The French parliament approved the new law over the weekend and the measure is expected to enter into force in the coming days, after the Constitutional Council releases its assessment on Friday.

The so-called vaccine pass “is a new step in our strategy to encourage (vaccination) and ensure maximum protection. It is already producing its effects,” government spokesman Gabriel Attal said.

About 92% of French adults — over 48 million people — are already fully vaccinated, and 94% have received at least one shot.

Read the story here.

—The Associated Press

Austrian parliament to vote on universal vaccine mandate

Austria’s parliament is due to vote Thursday on introducing a COVID-19 vaccine mandate for adults, the first of its kind in Europe.

The mandate drawn up by the government would apply to all residents of Austria age 18 and over, with exemptions for pregnant women, individuals who for medical reasons can’t be vaccinated, and people who have recovered from a coronavirus infection in the past six months.

It appears assured of approval. Chancellor Karl Nehammer’s governing coalition, made up of his conservative Austrian People’s Party and the Greens, worked with two of the three opposition parties in parliament on the plan. The other opposition party, the far-right Freedom Party, vehemently opposes it.

The plan is for the vaccine mandate to become law at the beginning of February. To start with, authorities will write to every household to inform them of the new rules.

From mid-March, police will start checking people’s vaccination status during routine checks; people who can’t produce proof of vaccination will be asked in writing to do so, and will be fined up to 600 euros ($685) if they don’t.

Read the story here.

—The Associated Press
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EXPLAINER: What does it mean for COVID-19 to be endemic?

Some European countries such as Spain are making tentative plans for when they might start treating COVID-19 as an “endemic” disease, but the World Health Organization and other officials have warned that the world is nowhere close to declaring the pandemic over. A look at what endemic means and the implications for the future.

Diseases are endemic when they occur regularly in certain areas according to established patterns, while a pandemic refers to a global outbreak that causes unpredictable waves of illness.

The World Health Organization has said that redefining the coronavirus as an endemic disease is still “a ways off,” according to Catherine Smallwood, an infectious diseases expert in the agency’s European headquarters in Copenhagen, Denmark. “We still have a huge amount of uncertainty and a virus that is evolving quickly,” she said earlier this month.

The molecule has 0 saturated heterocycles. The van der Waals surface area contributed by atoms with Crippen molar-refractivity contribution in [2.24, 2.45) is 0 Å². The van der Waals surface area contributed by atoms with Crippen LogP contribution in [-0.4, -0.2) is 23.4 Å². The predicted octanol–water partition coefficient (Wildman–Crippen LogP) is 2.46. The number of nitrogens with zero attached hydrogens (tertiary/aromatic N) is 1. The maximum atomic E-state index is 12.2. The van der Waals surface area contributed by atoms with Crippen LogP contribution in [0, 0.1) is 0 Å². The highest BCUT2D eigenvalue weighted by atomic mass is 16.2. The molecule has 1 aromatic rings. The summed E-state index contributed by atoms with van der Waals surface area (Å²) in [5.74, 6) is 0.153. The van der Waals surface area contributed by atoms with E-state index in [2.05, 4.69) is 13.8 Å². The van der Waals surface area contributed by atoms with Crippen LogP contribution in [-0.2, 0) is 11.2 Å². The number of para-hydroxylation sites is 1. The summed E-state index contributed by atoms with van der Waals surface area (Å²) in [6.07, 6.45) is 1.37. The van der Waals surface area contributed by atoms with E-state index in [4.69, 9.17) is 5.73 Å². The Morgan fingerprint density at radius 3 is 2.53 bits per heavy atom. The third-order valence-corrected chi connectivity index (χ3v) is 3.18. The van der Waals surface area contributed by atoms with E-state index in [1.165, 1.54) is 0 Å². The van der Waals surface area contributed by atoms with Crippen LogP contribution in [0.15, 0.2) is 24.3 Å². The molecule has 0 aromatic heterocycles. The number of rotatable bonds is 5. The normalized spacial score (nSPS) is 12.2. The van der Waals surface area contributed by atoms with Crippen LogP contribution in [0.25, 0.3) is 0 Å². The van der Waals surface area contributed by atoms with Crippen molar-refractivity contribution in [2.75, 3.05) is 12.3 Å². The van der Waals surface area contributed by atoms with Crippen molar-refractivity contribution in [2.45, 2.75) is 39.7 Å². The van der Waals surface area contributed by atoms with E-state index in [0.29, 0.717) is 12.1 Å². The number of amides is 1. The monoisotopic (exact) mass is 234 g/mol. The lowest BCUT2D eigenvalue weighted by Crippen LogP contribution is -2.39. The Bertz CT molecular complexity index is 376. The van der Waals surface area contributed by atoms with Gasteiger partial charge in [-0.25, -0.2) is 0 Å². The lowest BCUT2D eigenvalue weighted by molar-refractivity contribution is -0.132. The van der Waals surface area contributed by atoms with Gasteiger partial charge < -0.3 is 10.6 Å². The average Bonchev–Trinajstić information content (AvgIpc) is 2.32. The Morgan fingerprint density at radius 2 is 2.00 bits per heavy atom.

For many countries, designating a disease as endemic means that fewer resources will be available to combat it, since it will likely no longer be considered a public health emergency.

Read the story here.

—Maria Cheng, The Associated Press

London-bound jet turns back because of maskless passenger

An American Airlines flight to London returned to Miami after a passenger refused to follow the federal requirement to wear a face mask, according to the airline.

The airline called Miami police, and officers escorted a woman off the plane at Miami International Airport Wednesday evening without incident. A spokesperson for the Miami-Dade Police Department said American Airlines staff dealt “administratively” with the passenger.

The woman was put on American’s internal no-fly list pending further investigation, an airline spokesman said.

Airlines reported nearly 6,000 incidents involving unruly passengers last year and 151 in the first two weeks of this year, according to the Federal Aviation Administration. Most of them involved passengers who refused to wear masks.

Read the story here.

—The Associated Press

Vaccines to Africa must have good shelf lives, says expert

At least 2.8 million doses of COVID-19 vaccines donated to African countries have expired, the Africa Centers for Disease Control said Thursday, citing short shelf lives as the major reason.

Donors of vaccines to the continent should send them with a realistic shelf life of about “three months to six months” before their expiration, Africa CDC director John Nkengasong told an online briefing. More African nations are now refusing to accept donations of vaccines that have only one or two months before their expiration, he said.